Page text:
No matter how protective you are as a parent, kids are just accident magnets. They scrape knees, bump heads and bust lips in their endless pursuit of exploration and fun. In fact, according to the National Safe Kids Campaign, one out of four children per year sustains an injury serious enough to require medical attention. While you can’t always keep your kids from getting hurt, you can be prepared to provide first aid when they are. Here are some common emergencies and guidelines on how to react:

Emergency Your kids are running barefoot in the backyard, when one of them cuts her foot on a sharp rock.

What to do “The first thing you should do is clean the cut and stop the bleeding,” says Dr. Richard E. Miller, a pediatrician at Cedars Sinai in Los Angeles. Wash it thoroughly with soap and water and then apply firm pressure using gauze or a clean washcloth. “If the cut is superficial, apply an antiseptic ointment and close the wound with a butterfly band-aid,” says Dr. Miller. “But if it’s a deep, open wound that won’t stop bleeding, or if any tissue or muscle is exposed, basic first aid may not be enough – go to the emergency room for stitches.”

Be prepared Always make sure that kids wear shoes when playing outside. And keep adhesive bandages, gauze and antiseptic ointment on hand at all times.

Emergency Your toddler sneaks up to the stove while you’re cooking and burns her hand on the pot.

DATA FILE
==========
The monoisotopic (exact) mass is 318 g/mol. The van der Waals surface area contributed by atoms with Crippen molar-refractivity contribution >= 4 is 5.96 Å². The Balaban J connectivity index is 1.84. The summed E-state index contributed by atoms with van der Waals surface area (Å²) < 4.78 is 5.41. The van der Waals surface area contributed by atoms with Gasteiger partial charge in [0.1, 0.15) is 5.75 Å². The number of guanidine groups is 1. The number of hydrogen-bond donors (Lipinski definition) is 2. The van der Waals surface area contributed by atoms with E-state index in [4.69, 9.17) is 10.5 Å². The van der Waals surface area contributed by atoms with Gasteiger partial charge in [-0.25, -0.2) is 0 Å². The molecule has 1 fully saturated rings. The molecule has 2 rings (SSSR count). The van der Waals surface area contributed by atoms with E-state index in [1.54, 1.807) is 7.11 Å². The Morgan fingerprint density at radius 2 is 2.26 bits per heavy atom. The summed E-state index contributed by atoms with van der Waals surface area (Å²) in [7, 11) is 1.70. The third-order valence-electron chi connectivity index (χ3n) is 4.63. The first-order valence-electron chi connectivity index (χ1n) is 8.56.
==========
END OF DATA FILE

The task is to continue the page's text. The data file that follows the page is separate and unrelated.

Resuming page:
What to do First aid is needed to quickly to reduce the temperature of the burn and limit the damage to skin. For first-degree burns (red skin, minor swelling and pain but no blisters), remove clothes from the burned area, run cool – not cold – water over the burn for 3 to 5 minutes. Or press a wet, cold compress. If the burn is small, loosely cover it in gauze or bandage. For second-degree burns (blisters, severe pain and redness) or third-degree burns (the surface looks dry and is waxy white, leathery, brown or charred, although there may be no pain or numbness), call 911. Keep your child lying down and elevate the burned area. Remove clothing from the burned area, unless it is stuck to the skin. Don’t break any blisters. Apply cool water over the burn area for 3 to 5 minutes and then cover it with a clean white cloth or sheet until help arrives.

Be prepared In the kitchen, turn pot handles toward the back of the stove while you cook. Never hold your baby while you cook. In the bathroom, always turn the cold water on first and off last, and test bath water with your elbow.

Emergency Your energetic son just knocked his tooth out on the bedpost while jumping on the bed.

What to do To stop the bleeding, firmly apply a piece of wet gauze to the gums until the bleeding stops. If he lost a baby tooth, there’s no need for concern: A permanent tooth will eventually grow in its place. But you should visit a dentist regardless just to make sure none of his underlying teeth were damaged. If the tooth he lost was a permanent one, time is of essence. The faster you act, the higher your odds of saving the tooth. The American Academy of Pediatric Dentists recommends holding the tooth by its crown and reinserting it into the socket, pressing it firmly in place with clean gauze. (If that’s not possible, place the tooth in a cup of milk, which will preserve the tooth’s roots.) Then visit a pediatric dentist immediately.